April 25, 2017
The Disappearing Left Fielder?
The left fielder has become an endangered species. That's an odd statement to make, but the data say it’s true, and the reasons why tell us some interesting things about where the game of baseball is going. And it starts in this graph right here:
This is a graph from 1998 to 2016. I took the 30 players who recorded the most plate appearances as left fielders during each year. These would be the “starting” left fielders, and they are the top line on that graph. The bottom line is a everyone else who appeared as a left fielder. The lines represent the raw number of plate appearances that each group made in their capacity as left fielders. Guys who usually played in left, but who were moonlighting at first that day, didn’t count.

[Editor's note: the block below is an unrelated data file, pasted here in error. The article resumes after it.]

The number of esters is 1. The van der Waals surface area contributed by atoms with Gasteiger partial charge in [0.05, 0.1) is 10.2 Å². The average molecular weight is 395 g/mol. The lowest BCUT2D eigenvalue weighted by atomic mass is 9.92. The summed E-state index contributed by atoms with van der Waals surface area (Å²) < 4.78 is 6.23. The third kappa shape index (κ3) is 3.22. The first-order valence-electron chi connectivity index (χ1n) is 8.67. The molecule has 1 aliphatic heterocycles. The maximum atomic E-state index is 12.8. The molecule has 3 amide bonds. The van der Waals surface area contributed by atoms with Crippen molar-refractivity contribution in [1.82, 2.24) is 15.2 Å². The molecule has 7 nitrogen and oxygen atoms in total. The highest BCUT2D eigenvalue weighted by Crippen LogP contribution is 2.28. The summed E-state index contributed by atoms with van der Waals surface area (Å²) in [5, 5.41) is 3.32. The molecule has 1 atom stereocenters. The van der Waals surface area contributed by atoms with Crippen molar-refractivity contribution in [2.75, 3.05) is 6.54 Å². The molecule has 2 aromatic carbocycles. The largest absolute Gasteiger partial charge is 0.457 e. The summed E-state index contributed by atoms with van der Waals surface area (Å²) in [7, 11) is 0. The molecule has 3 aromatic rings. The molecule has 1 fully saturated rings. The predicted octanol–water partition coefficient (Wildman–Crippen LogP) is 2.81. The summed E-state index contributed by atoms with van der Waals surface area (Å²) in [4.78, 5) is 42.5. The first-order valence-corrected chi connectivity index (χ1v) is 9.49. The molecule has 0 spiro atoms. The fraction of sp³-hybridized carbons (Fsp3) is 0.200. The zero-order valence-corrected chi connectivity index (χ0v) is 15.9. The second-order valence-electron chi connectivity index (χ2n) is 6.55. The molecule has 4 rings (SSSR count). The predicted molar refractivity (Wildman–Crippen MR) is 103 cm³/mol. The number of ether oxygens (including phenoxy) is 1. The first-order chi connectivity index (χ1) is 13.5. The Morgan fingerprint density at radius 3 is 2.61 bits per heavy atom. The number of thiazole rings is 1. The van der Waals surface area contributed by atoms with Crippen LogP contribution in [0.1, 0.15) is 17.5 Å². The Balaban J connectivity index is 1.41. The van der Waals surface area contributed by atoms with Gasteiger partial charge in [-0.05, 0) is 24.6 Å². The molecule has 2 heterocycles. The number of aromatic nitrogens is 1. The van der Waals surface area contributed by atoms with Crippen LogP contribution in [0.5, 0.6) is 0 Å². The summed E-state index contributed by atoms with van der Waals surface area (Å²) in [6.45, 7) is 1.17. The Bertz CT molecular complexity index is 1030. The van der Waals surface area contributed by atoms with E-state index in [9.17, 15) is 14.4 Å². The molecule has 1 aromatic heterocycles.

Over the last 10 years or so, the percentage of plate appearances taken by “starting” left fielders has declined. In 2016, only 56.2 percent of plate appearances by left fielders were taken by the “starters.” In 2015, only the bare majority–50.9 percent–of left field plate appearances were taken by starters. It wasn’t always this way. In 2006, starting left fielders accounted for 69.3 percent of all left field plate appearances.
As some point of comparison, here’s the same chart for center fielders: